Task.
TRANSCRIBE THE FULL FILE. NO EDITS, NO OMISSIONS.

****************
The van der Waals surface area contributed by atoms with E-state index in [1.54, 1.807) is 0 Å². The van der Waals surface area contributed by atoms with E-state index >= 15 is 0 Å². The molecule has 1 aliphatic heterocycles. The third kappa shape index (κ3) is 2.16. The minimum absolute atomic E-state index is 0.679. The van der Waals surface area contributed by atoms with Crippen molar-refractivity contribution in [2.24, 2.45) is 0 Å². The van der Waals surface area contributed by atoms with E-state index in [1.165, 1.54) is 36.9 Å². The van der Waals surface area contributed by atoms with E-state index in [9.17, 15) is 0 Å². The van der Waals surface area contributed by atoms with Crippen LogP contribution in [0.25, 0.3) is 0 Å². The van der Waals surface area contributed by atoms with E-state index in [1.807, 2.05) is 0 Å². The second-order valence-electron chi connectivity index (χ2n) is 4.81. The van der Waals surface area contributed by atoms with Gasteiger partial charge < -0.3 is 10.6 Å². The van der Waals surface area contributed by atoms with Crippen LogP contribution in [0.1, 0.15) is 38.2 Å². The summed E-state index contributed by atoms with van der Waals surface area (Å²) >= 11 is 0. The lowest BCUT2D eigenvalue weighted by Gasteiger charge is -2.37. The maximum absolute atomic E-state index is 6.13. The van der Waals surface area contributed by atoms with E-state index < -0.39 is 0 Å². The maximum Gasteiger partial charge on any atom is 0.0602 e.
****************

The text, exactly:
The van der Waals surface area contributed by atoms with E-state index in [1.54, 1.807) is 0 Å². The van der Waals surface area contributed by atoms with E-state index >= 15 is 0 Å². The molecule has 1 aliphatic heterocycles. The third kappa shape index (κ3) is 2.16. The minimum absolute atomic E-state index is 0.679. The van der Waals surface area contributed by atoms with Crippen molar-refractivity contribution in [2.24, 2.45) is 0 Å². The van der Waals surface area contributed by atoms with E-state index in [1.165, 1.54) is 36.9 Å². The van der Waals surface area contributed by atoms with E-state index in [9.17, 15) is 0 Å². The van der Waals surface area contributed by atoms with Crippen LogP contribution in [0.25, 0.3) is 0 Å². The van der Waals surface area contributed by atoms with E-state index in [1.807, 2.05) is 0 Å². The second-order valence-electron chi connectivity index (χ2n) is 4.81. The van der Waals surface area contributed by atoms with Gasteiger partial charge < -0.3 is 10.6 Å². The van der Waals surface area contributed by atoms with Crippen LogP contribution in [0.1, 0.15) is 38.2 Å². The summed E-state index contributed by atoms with van der Waals surface area (Å²) >= 11 is 0. The lowest BCUT2D eigenvalue weighted by Gasteiger charge is -2.37. The maximum absolute atomic E-state index is 6.13. The van der Waals surface area contributed by atoms with E-state index < -0.39 is 0 Å². The maximum Gasteiger partial charge on any atom is 0.0602 e.